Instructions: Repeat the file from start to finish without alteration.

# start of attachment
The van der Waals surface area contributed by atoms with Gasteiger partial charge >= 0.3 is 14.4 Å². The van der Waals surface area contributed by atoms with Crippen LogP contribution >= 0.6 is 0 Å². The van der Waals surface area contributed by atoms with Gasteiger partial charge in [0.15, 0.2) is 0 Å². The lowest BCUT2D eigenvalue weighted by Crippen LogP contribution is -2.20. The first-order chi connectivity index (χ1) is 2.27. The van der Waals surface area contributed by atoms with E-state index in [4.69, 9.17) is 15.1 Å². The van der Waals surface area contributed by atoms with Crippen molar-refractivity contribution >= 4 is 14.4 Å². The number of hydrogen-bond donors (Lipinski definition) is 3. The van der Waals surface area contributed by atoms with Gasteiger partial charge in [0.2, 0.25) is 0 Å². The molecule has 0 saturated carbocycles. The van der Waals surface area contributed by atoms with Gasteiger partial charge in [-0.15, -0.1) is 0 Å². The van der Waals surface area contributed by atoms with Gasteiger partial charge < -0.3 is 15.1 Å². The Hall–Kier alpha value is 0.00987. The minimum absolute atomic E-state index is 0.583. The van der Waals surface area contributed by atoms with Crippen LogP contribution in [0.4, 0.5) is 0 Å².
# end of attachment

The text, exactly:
The van der Waals surface area contributed by atoms with Gasteiger partial charge >= 0.3 is 14.4 Å². The van der Waals surface area contributed by atoms with Crippen LogP contribution >= 0.6 is 0 Å². The van der Waals surface area contributed by atoms with Gasteiger partial charge in [0.15, 0.2) is 0 Å². The lowest BCUT2D eigenvalue weighted by Crippen LogP contribution is -2.20. The first-order chi connectivity index (χ1) is 2.27. The van der Waals surface area contributed by atoms with E-state index in [4.69, 9.17) is 15.1 Å². The van der Waals surface area contributed by atoms with Crippen molar-refractivity contribution >= 4 is 14.4 Å². The number of hydrogen-bond donors (Lipinski definition) is 3. The van der Waals surface area contributed by atoms with Gasteiger partial charge in [0.2, 0.25) is 0 Å². The molecule has 0 saturated carbocycles. The van der Waals surface area contributed by atoms with Gasteiger partial charge in [-0.15, -0.1) is 0 Å². The van der Waals surface area contributed by atoms with Gasteiger partial charge < -0.3 is 15.1 Å². The Hall–Kier alpha value is 0.00987. The minimum absolute atomic E-state index is 0.583. The van der Waals surface area contributed by atoms with Crippen LogP contribution in [0.4, 0.5) is 0 Å².